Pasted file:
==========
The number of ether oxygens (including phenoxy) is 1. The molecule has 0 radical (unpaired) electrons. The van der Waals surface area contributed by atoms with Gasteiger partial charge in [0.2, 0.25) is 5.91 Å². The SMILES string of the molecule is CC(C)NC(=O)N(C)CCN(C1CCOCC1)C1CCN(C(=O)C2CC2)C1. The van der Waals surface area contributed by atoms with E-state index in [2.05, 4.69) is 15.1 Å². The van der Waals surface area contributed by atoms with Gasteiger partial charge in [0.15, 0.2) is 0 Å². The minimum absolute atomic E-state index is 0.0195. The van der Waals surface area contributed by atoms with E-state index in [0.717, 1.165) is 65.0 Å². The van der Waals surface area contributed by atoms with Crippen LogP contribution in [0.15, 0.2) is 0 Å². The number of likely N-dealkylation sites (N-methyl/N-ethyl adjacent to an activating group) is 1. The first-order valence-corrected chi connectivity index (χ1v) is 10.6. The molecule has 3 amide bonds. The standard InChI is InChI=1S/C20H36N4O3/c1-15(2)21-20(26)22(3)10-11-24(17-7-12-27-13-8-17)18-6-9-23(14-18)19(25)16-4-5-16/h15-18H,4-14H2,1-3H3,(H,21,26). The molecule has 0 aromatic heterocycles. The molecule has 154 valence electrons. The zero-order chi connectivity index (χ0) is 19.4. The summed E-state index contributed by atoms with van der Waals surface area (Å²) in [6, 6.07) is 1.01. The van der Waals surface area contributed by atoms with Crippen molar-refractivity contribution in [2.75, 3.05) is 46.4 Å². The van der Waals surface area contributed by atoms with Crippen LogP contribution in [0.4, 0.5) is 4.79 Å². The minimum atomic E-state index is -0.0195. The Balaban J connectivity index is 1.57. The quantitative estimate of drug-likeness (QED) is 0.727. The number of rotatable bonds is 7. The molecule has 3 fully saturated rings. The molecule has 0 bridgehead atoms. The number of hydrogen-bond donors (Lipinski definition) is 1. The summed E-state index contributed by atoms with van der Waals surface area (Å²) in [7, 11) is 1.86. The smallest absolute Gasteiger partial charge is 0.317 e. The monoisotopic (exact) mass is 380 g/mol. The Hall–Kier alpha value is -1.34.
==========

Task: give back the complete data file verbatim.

The number of ether oxygens (including phenoxy) is 1. The molecule has 0 radical (unpaired) electrons. The van der Waals surface area contributed by atoms with Gasteiger partial charge in [0.2, 0.25) is 5.91 Å². The SMILES string of the molecule is CC(C)NC(=O)N(C)CCN(C1CCOCC1)C1CCN(C(=O)C2CC2)C1. The van der Waals surface area contributed by atoms with E-state index in [2.05, 4.69) is 15.1 Å². The van der Waals surface area contributed by atoms with Gasteiger partial charge in [0.15, 0.2) is 0 Å². The minimum absolute atomic E-state index is 0.0195. The van der Waals surface area contributed by atoms with E-state index in [0.717, 1.165) is 65.0 Å². The van der Waals surface area contributed by atoms with Crippen LogP contribution in [0.15, 0.2) is 0 Å². The number of likely N-dealkylation sites (N-methyl/N-ethyl adjacent to an activating group) is 1. The first-order valence-corrected chi connectivity index (χ1v) is 10.6. The molecule has 3 amide bonds. The standard InChI is InChI=1S/C20H36N4O3/c1-15(2)21-20(26)22(3)10-11-24(17-7-12-27-13-8-17)18-6-9-23(14-18)19(25)16-4-5-16/h15-18H,4-14H2,1-3H3,(H,21,26). The molecule has 0 aromatic heterocycles. The molecule has 154 valence electrons. The zero-order chi connectivity index (χ0) is 19.4. The summed E-state index contributed by atoms with van der Waals surface area (Å²) in [6, 6.07) is 1.01. The van der Waals surface area contributed by atoms with Crippen molar-refractivity contribution in [2.75, 3.05) is 46.4 Å². The van der Waals surface area contributed by atoms with Crippen LogP contribution in [0.4, 0.5) is 4.79 Å². The minimum atomic E-state index is -0.0195. The Balaban J connectivity index is 1.57. The quantitative estimate of drug-likeness (QED) is 0.727. The number of rotatable bonds is 7. The molecule has 3 fully saturated rings. The molecule has 0 bridgehead atoms. The number of hydrogen-bond donors (Lipinski definition) is 1. The summed E-state index contributed by atoms with van der Waals surface area (Å²) in [7, 11) is 1.86. The smallest absolute Gasteiger partial charge is 0.317 e. The monoisotopic (exact) mass is 380 g/mol. The Hall–Kier alpha value is -1.34.